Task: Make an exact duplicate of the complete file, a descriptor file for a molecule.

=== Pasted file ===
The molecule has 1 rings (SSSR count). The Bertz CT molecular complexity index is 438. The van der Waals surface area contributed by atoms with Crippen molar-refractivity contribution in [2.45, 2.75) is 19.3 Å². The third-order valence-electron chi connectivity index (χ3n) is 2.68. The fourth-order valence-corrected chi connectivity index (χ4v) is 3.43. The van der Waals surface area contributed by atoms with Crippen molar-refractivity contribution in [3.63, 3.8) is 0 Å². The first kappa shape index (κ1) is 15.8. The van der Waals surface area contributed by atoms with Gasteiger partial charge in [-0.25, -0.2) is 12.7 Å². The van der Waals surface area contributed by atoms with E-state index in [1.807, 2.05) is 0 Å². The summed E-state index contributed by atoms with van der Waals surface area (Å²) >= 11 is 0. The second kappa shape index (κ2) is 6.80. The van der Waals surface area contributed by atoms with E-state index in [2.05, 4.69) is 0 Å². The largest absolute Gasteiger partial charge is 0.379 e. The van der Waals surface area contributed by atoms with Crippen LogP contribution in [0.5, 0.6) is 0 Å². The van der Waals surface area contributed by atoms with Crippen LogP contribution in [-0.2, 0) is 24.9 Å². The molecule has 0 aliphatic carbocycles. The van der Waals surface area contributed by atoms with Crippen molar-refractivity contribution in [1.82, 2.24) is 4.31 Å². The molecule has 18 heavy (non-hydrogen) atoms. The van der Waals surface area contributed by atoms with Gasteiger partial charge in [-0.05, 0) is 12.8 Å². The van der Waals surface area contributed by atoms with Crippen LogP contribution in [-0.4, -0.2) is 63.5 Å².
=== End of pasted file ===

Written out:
The molecule has 1 rings (SSSR count). The Bertz CT molecular complexity index is 438. The van der Waals surface area contributed by atoms with Crippen molar-refractivity contribution in [2.45, 2.75) is 19.3 Å². The third-order valence-electron chi connectivity index (χ3n) is 2.68. The fourth-order valence-corrected chi connectivity index (χ4v) is 3.43. The van der Waals surface area contributed by atoms with Crippen molar-refractivity contribution in [3.63, 3.8) is 0 Å². The first kappa shape index (κ1) is 15.8. The van der Waals surface area contributed by atoms with Gasteiger partial charge in [-0.25, -0.2) is 12.7 Å². The van der Waals surface area contributed by atoms with E-state index in [1.807, 2.05) is 0 Å². The summed E-state index contributed by atoms with van der Waals surface area (Å²) >= 11 is 0. The second kappa shape index (κ2) is 6.80. The van der Waals surface area contributed by atoms with E-state index in [2.05, 4.69) is 0 Å². The largest absolute Gasteiger partial charge is 0.379 e. The van der Waals surface area contributed by atoms with Crippen LogP contribution in [0.5, 0.6) is 0 Å². The van der Waals surface area contributed by atoms with Crippen LogP contribution in [-0.2, 0) is 24.9 Å². The molecule has 0 aliphatic carbocycles. The van der Waals surface area contributed by atoms with Crippen molar-refractivity contribution in [1.82, 2.24) is 4.31 Å². The molecule has 18 heavy (non-hydrogen) atoms. The van der Waals surface area contributed by atoms with Gasteiger partial charge in [-0.05, 0) is 12.8 Å². The van der Waals surface area contributed by atoms with Crippen LogP contribution in [-0.4, -0.2) is 63.5 Å².